Color Inspiration: Baby Blue
Design and color have a large part to play in the history of the automotive world. Here, we’ve married the two things together for the purpose of showcasing their influences on automotive culture.
Some facts about baby blue cars:
In the late 1960s, New Age philosopher Alan Watts suggested that police cars be painted baby blue and white instead of black and white. This proposal was implemented in San Francisco in the late 1970s. (In the late 1980s, the police cars of the San Francisco Police Department were repainted the usual black and white.) Watts also suggested that the police should wear baby blue uniforms, because he thought it would make the police less likely to commit acts of brutality than if they were wearing the usual dark blue uniforms. This proposal wasn’t ever implemented.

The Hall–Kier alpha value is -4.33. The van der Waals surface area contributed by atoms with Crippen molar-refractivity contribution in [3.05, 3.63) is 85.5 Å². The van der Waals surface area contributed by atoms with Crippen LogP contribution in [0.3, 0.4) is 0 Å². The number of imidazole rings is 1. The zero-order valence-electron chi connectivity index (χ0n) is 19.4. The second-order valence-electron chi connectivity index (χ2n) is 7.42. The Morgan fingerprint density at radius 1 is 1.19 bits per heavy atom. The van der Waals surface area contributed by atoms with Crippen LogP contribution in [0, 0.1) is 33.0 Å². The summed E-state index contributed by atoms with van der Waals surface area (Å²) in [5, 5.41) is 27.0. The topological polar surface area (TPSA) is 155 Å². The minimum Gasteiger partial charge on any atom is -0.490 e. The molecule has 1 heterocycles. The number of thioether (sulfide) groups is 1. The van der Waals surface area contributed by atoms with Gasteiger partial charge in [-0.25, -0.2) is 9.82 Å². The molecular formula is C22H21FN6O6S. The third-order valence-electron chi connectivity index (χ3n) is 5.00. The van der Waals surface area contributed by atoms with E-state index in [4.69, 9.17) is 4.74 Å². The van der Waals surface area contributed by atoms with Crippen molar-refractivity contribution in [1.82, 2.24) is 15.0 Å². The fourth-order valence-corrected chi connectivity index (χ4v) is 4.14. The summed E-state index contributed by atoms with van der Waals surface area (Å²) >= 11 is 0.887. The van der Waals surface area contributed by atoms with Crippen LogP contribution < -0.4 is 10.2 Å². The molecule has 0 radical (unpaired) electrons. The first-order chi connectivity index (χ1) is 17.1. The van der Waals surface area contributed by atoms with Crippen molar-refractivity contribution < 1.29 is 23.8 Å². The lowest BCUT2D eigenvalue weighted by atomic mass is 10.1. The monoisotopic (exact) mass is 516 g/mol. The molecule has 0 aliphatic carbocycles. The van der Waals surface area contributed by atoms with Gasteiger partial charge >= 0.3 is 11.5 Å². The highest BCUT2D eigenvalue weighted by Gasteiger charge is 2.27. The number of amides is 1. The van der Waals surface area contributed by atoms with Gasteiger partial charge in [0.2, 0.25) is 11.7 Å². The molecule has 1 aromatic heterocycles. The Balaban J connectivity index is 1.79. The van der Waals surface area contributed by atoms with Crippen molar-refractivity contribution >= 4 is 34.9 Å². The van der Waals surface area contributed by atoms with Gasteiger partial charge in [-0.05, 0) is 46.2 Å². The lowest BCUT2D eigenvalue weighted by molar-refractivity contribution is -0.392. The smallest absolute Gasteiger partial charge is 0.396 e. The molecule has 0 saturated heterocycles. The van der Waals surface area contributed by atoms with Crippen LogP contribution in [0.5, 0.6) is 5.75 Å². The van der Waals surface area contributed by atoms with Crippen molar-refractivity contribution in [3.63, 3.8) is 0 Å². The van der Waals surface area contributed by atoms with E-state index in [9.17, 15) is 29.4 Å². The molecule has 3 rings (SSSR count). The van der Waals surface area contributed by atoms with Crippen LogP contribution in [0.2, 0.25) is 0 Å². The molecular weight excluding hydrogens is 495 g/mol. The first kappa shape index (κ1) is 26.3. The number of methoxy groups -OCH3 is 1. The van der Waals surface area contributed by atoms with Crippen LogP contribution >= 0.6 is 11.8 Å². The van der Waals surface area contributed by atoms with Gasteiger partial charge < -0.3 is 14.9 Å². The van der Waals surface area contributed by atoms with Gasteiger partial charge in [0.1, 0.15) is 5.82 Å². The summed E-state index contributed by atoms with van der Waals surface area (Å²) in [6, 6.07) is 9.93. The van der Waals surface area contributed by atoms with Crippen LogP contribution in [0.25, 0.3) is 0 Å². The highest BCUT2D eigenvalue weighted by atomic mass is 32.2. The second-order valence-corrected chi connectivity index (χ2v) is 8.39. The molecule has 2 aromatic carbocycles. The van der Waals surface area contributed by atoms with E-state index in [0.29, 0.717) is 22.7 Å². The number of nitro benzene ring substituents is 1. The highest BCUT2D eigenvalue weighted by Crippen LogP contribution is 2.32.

The Gulf livery colors originated with the Gulf Oil Corporation in 1967, when its then vice president, Grady Davis, entered his own GT40, #1049, at both Daytona and Sebring. The car was painted in the standard Gulf Oil colors of dark blue with orange trim. After that, Gulf Oil Corporation began sponsoring a race team, and the first official Gulf cars showed off a new body and roofline, which differed from those of the standard GT40s, and featured a new distinctive color, which became known as Gulf Powder Blue. The blue was accented with a marigold orange trim. The pale blue and orange of Gulf racing livery became internationally prominent in the late 1960’s when the Gulf sponsored Ford GT 40’s and Porsche 917 dominated the Le Mans 24 Hours.
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